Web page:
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Payroll Today

New wrinkle in exempts’ pay: Nondiscretionary bonuses

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Last week, the Department of Labor released its final regulations raising by more than 100% the amount employees must earn each week to be considered exempt under the Fair Labor Standards Act. Included in the regulations is a new provision that allows you to partially satisfy the salary amount by including up to 10% of nondiscretionary bonuses and other incentive payments, such as commissions, in exempts’ salary. But that begs the question of just what counts as a nondiscretionary bonus.

Factoring in bonuses

Lots of exempt employees earn bonuses these days. But they have to be nondiscretionary bonuses in order for you to count them against the requirement that they receive at least $913 every week (beginning Dec. 1, 2016).

Nondiscretionary bonuses are the same payments that you must include in nonexempts’ regular rates when figuring their overtime rates. They include, for example, promised bonuses, such as those announced to employees to induce them to work more efficiently or to remain with the firm; individual or group production bonuses; and bonuses for quality and accuracy of work.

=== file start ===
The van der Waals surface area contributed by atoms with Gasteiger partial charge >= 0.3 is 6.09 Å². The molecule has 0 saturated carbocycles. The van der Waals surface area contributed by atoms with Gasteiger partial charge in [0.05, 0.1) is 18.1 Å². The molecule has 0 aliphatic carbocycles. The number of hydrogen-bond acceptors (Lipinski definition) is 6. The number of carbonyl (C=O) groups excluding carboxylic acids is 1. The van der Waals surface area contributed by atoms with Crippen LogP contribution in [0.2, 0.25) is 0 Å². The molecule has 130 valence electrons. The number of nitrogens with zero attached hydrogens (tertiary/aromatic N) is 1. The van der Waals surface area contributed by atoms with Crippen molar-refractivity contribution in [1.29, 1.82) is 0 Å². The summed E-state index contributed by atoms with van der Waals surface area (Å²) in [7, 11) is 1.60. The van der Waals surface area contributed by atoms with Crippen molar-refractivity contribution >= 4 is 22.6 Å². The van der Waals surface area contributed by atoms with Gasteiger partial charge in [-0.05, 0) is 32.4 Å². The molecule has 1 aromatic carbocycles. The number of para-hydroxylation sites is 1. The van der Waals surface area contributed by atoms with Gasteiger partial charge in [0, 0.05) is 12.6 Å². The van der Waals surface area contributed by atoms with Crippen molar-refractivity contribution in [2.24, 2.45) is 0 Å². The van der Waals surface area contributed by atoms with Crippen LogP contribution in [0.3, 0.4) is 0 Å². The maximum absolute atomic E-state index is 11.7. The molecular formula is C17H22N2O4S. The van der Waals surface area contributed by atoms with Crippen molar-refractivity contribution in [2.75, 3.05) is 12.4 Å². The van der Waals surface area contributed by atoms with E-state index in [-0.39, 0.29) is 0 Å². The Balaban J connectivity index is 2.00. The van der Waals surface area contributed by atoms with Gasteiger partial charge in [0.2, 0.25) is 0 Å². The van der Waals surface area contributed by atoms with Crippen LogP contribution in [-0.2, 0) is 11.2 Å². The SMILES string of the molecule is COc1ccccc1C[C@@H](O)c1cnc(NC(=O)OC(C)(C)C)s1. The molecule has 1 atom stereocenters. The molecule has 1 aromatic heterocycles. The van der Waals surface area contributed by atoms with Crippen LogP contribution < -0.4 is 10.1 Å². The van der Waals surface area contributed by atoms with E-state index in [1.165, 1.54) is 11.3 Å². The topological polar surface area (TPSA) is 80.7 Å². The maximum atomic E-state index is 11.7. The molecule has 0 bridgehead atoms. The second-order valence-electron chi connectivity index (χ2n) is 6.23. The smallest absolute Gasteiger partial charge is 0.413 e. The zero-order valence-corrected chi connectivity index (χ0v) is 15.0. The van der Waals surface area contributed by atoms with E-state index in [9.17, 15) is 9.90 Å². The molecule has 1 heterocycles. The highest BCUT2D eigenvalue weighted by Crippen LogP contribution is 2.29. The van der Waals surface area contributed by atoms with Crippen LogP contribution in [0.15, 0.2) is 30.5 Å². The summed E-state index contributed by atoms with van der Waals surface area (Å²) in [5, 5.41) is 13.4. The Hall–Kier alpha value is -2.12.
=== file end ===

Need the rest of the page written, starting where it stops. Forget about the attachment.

Doing the math

In effect, once the regs become effective on Dec. 1, employees must be paid $821.70 every week—90% of $913. There are several caveats:

  • Incentive payments must be paid quarterly or more frequently
  • If, by the last pay period of a quarter, employees’ weekly salary, plus nondiscretionary bonuses, don’t equal $11,869 (13 × $913), you may make one final true-up payment of the remaining 10%, which brings employees’ salary up to $11,869. True-up payments must be made no later than the next pay period after the close of the quarter, and they may only be counted once, toward that prior quarter’s salary amount
  • If you choose not to make true-up payments, employees would be entitled to overtime pay for any overtime hours worked during that quarter.

Example. Harry is an exempt professional who’s paid weekly. For the first quarter of 2017, he receives $821.70 a week (90% of $913). The remaining $1,186.90 (13 × $91.30), which is paid as a nondiscretionary bonus, must be paid by the first pay period in April.

On your to-do list now

The regs provide a generous amount of time before they become effective, but they become effective when you will be in the middle of your year-end duties, thanks to the new accelerated, consolidated W-2/1099 filing deadlines. Now is the time to determine whether paying nondiscretionary bonuses and other incentive payments is a good option for your company. You will also need to ascertain the changes you must make to your payroll system to accommodate the payment of nondiscretionary bonuses and true-up payments.

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